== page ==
“It’s an easy crutch for them to grasp and they’re grabbing it because they can’t really defend what he might be charged with,” said a House GOP staffer, who, like some others, spoke on condition of anonymity to speak candidly . “They lean on this instead of defending him on the facts, which they can’t.”
However, Jordan’s counterpart on the House oversight committee recently said in an interview that following up on an investigation of classified documents found at Trump’s Florida private club and estate “will not be a priority.”
Incoming Chairman James Comer has conducted the Minority Party’s own investigation into the August search warrant executed at Trump’s Mar-a-Lago estate, but has indicated he prefers to prioritize next year’s investigations into the how Twitter handled Hunter Biden’s reporting before the 2020 election and the origins of the coronavirus.
Despite the varying degrees of focus – or lack thereof – on Trump, Republicans are nonetheless poised to pursue lines of inquiry that may overlap with the theme of politicization at the Justice Department. In an all-caps post on his Truth Social platform on Friday, Trump claimed an unprecedented “WERPING” of federal law enforcement, dating back to the government’s oversight of foreign contacts with some people associated with Trump’s campaign in 2016.
Republican lawmakers and aides said the collection of investigations reflects not so much a coordinated strategy as a reflex after years of Trump scandals. A longtime Republican congressional researcher said the approach has almost become formal and is gaining momentum within the feedback loop between right-wing media and Republican lawmakers.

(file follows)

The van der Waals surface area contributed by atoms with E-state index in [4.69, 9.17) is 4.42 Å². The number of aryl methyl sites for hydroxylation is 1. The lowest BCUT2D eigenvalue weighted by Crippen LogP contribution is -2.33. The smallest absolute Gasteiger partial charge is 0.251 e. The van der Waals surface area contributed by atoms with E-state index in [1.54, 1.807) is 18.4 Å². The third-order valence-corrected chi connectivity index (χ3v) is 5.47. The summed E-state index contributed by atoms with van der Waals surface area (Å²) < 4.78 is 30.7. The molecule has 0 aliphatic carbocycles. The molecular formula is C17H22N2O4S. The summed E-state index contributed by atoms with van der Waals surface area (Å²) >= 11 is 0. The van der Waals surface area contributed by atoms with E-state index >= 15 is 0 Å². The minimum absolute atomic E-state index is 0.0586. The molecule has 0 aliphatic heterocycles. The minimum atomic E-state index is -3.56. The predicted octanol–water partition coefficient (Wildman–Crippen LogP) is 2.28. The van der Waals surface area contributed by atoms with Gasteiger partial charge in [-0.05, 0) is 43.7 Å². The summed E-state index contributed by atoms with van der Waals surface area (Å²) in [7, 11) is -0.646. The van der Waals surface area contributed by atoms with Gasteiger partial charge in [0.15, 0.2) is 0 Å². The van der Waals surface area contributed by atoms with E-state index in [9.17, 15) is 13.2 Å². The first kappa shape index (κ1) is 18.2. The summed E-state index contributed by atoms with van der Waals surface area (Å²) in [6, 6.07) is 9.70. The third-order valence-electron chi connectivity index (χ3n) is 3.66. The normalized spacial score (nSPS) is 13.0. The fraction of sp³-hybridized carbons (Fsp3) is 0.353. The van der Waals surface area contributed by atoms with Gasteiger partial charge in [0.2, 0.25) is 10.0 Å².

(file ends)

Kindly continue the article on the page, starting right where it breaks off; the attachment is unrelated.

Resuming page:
“If the detectives give you an answer you don’t like, investigate the detectives,” the detective said. “The members get invested, and then the base gets invested and even if things turn out to be really stupid things that they investigate, they’re going to get a lot of Fox News out of it.”
At a fractious conference with a narrow majority next year, some House Republicans have expressed concern about brutal attacks on the FBI, especially after a Trump supporter attempted to storm the Cincinnati field office in August.
“The rhetoric needs to be toned down,” said a Republican member of the oversight committee. Sure, I have questions and concerns about the DOJ and the FBI, but man, some of the tweets you see are just for dramatization. And if you want to be taken seriously, you have to take the problem seriously.”
The lawmaker added, “The question is, can Comer control some of the potential new members — like the woman from Georgia — who care less about content and more about their Twitter profile?”
Representative Marjorie Taylor Greene, who is vying for a seat on the oversight panel, has said she wants to investigate the treatment of people charged in connection with the pro-Trump assault on the Capitol in a bid to overturn the 2020 election. to make.
Republican leader Kevin McCarthy — who is trying to win the vote to become speaker of the House by bolstering his support with far-right members like Greene — has indicated that he will resume the work of the House select committee investigating the attack. wants to investigate. McCarthy boycotted the panel after House Speaker Nancy Pelosi blocked two of his appointments.